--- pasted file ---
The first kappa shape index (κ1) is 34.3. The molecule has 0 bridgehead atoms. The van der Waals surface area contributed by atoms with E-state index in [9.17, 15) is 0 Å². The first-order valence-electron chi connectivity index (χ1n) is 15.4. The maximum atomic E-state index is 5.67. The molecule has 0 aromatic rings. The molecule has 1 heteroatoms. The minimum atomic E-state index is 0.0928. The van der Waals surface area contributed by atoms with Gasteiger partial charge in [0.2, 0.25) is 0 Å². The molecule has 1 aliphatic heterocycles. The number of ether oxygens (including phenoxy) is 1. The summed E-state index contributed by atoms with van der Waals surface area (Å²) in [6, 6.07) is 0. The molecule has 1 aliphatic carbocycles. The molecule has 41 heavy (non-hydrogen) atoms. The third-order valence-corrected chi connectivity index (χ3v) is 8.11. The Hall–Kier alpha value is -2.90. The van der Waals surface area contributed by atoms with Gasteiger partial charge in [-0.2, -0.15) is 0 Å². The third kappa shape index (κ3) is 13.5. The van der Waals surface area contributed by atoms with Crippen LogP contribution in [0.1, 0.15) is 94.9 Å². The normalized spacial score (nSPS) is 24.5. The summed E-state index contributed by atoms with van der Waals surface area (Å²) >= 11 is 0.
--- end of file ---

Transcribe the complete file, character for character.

The first kappa shape index (κ1) is 34.3. The molecule has 0 bridgehead atoms. The van der Waals surface area contributed by atoms with E-state index in [9.17, 15) is 0 Å². The first-order valence-electron chi connectivity index (χ1n) is 15.4. The maximum atomic E-state index is 5.67. The molecule has 0 aromatic rings. The molecule has 1 heteroatoms. The minimum atomic E-state index is 0.0928. The van der Waals surface area contributed by atoms with Gasteiger partial charge in [0.2, 0.25) is 0 Å². The molecule has 1 aliphatic heterocycles. The number of ether oxygens (including phenoxy) is 1. The summed E-state index contributed by atoms with van der Waals surface area (Å²) in [6, 6.07) is 0. The molecule has 1 aliphatic carbocycles. The molecule has 41 heavy (non-hydrogen) atoms. The third-order valence-corrected chi connectivity index (χ3v) is 8.11. The Hall–Kier alpha value is -2.90. The van der Waals surface area contributed by atoms with Gasteiger partial charge in [-0.2, -0.15) is 0 Å². The third kappa shape index (κ3) is 13.5. The van der Waals surface area contributed by atoms with Crippen LogP contribution in [0.1, 0.15) is 94.9 Å². The normalized spacial score (nSPS) is 24.5. The summed E-state index contributed by atoms with van der Waals surface area (Å²) >= 11 is 0.